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perennial herbs

Posted by ladyd53 NC7 (My Page) on
Sun, Apr 4, 10 at 8:40

Pleas bare w/me if this post has already been answered somewhere I am new to both the forum and herbs. Live in Zone 7 NC want to know what herbs are perennial, and can tolerate partial shade. I know basil is an annual and sensitive to cold but past that I am lost. Moved into a new home, have a nice spot right outside/under my kitchen window also located next to the steps going up to the back deck and door. I am just itching to get out and dig in the dirt. Any correspondence would be appreciated.

Follow-Up Postings:

RE: perennial herbs

This list is culinary herbs only:
Perennial herbs are oregano, sweet marjoram, sage, rosemary, winter savory, salad burnet, thyme (although it can be short-lived and have to be replaced every 3-4 years), garlic chives and onion chives, and bay (laurel nobilis, not the California bay). All of these take sun, although here in the south, they will appreciate a little afternoon shade in the height of summer. This is by no means a complete list--just some of the ones we grow.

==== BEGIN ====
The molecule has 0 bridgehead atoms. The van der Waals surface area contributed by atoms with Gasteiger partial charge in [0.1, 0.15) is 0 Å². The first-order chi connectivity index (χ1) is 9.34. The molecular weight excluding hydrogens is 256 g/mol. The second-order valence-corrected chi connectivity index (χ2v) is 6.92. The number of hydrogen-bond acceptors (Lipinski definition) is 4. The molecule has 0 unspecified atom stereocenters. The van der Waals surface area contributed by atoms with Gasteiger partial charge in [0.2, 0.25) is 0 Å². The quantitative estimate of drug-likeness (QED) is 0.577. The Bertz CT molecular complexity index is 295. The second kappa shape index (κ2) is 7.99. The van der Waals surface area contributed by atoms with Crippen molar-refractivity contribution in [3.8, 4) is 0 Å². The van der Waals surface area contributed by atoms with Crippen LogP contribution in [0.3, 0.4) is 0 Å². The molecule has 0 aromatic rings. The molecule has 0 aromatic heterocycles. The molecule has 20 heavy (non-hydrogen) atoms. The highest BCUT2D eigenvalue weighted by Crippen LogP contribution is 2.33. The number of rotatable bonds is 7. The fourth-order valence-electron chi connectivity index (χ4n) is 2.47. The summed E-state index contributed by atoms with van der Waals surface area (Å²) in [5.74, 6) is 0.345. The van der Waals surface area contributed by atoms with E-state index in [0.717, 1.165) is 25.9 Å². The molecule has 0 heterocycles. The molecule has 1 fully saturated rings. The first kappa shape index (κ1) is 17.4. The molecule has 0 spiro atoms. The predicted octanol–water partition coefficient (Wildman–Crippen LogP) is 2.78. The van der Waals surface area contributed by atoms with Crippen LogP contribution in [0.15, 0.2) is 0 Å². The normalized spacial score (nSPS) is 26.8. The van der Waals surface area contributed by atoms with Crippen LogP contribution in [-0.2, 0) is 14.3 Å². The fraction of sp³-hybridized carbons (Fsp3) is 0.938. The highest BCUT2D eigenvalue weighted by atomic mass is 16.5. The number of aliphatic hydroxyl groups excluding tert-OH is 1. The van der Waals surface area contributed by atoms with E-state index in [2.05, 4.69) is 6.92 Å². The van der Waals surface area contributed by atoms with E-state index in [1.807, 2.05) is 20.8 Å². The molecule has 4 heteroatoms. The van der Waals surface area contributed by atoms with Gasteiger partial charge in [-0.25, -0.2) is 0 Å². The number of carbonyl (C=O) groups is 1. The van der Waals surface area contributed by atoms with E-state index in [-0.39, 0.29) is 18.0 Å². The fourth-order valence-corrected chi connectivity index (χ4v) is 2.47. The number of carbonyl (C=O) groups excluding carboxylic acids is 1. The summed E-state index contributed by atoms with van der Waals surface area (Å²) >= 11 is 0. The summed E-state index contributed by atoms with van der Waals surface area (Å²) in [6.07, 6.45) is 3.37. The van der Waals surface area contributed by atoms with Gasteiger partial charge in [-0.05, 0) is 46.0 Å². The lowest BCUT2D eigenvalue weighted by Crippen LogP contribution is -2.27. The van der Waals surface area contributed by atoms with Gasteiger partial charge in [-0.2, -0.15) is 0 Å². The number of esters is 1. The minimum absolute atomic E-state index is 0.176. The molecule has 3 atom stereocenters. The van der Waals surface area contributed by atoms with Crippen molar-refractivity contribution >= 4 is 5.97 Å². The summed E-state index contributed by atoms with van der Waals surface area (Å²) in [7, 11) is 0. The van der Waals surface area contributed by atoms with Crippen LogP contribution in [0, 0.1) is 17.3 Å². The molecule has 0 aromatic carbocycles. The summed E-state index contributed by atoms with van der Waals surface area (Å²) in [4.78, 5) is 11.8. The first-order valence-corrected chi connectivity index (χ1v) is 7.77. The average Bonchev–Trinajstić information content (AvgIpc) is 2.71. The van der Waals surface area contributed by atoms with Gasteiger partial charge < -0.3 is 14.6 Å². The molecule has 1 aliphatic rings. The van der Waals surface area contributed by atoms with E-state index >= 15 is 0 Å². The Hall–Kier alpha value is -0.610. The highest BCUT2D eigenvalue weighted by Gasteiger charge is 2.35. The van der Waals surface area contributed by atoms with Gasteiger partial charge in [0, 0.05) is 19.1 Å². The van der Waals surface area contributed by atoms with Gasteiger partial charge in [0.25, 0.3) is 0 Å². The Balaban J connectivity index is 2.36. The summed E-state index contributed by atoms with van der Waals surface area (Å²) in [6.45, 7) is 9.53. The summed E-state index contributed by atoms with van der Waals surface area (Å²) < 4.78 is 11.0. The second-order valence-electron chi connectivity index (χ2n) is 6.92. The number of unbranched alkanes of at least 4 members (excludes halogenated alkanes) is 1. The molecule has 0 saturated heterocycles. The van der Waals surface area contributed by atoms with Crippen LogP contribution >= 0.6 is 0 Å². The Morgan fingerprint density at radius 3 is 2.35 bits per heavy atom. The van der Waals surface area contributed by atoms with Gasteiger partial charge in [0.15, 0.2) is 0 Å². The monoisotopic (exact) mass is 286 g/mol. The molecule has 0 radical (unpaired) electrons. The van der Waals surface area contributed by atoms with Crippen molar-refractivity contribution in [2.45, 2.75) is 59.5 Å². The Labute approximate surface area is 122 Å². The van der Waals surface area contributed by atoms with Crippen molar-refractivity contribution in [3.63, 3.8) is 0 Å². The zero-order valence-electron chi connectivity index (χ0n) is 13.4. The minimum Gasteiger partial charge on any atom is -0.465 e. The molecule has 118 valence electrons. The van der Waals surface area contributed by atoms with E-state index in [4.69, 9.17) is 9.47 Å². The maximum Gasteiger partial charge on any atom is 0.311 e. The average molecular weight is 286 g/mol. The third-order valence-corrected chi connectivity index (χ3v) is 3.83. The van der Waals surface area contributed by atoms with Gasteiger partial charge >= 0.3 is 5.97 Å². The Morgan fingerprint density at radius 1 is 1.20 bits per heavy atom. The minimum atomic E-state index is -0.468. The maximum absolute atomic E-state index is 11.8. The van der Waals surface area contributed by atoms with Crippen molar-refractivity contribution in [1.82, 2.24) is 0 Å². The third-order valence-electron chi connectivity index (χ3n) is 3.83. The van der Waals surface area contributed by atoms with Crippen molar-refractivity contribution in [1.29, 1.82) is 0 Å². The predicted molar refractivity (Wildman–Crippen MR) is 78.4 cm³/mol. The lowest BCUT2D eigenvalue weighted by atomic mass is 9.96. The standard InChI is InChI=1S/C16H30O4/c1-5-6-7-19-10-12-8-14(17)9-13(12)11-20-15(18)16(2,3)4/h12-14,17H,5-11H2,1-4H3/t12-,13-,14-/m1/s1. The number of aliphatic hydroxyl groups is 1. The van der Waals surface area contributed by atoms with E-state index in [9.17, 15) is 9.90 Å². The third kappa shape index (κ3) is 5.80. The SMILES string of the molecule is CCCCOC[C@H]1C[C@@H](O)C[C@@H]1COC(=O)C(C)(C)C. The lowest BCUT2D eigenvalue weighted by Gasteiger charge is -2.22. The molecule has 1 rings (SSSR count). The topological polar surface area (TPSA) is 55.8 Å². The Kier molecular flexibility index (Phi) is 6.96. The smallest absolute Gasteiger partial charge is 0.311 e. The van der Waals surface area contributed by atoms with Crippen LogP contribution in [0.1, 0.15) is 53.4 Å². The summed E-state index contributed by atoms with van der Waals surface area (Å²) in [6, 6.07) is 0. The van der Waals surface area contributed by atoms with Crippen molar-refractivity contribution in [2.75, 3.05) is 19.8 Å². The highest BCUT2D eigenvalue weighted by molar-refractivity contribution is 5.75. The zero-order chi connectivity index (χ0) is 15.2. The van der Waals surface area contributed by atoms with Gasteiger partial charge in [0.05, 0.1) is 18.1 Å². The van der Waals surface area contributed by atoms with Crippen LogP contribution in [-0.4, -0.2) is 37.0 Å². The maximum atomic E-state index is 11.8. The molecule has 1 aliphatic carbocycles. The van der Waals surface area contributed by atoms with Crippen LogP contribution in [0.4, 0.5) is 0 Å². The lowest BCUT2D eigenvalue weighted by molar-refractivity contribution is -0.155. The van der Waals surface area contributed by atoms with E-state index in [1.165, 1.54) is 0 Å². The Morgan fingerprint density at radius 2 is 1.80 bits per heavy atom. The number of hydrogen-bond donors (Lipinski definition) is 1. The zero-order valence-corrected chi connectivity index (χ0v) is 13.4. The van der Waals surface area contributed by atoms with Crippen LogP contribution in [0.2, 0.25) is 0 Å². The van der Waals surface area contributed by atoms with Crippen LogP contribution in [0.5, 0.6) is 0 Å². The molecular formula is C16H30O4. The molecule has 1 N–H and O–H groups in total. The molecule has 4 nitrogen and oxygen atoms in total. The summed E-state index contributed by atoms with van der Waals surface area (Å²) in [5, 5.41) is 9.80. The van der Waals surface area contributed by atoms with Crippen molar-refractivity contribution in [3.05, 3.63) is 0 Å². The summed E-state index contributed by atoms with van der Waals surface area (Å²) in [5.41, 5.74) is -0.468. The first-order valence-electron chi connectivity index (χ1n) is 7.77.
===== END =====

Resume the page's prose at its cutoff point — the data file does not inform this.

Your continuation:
Annuals are the basils, parsley (actually biennial, but it gets tough the second season), chervil, cilantro, and fennel.
The mints will grow happily in shade. Just be sure to keep them in a pot because they are extremely invasive. It is also a good idea to keep them as far apart as possible so they don't cross-pollinate and you end up with some funny tasting mints.
The site for your herb bed is ideal--handy to the kitchen when you want to add something special to a dish at the last minute. Don't amend the soil very much, and don't fertilize. Herbs like a little stress and lean soil, otherwise they get big, lush, and tasteless.
If you have more questions, e-mail me and I'll try to help.

RE: perennial herbs

To add...

Sorrel will tolerate a wide range of conditions and it's sour lemony taste is pleasant. It can be used fresh as a green (sparingly) or in cooked dishes as seasoning, especially in classic french recipes. I have some in the edge of the only patch of sandy soil on the property that is partial shade due to tree cover. Horseradish, chives, oregano, rhubarb, and egyptian onions (aka walking onions) all are thriving there.

Lovage will tolerate some shade as well. I have one under the edge of a crabapple tree so partial shade. Since it's 8 years old and grows as tall as I am, I don't think it's unhappy at all. Lovage has a mega-celery taste.


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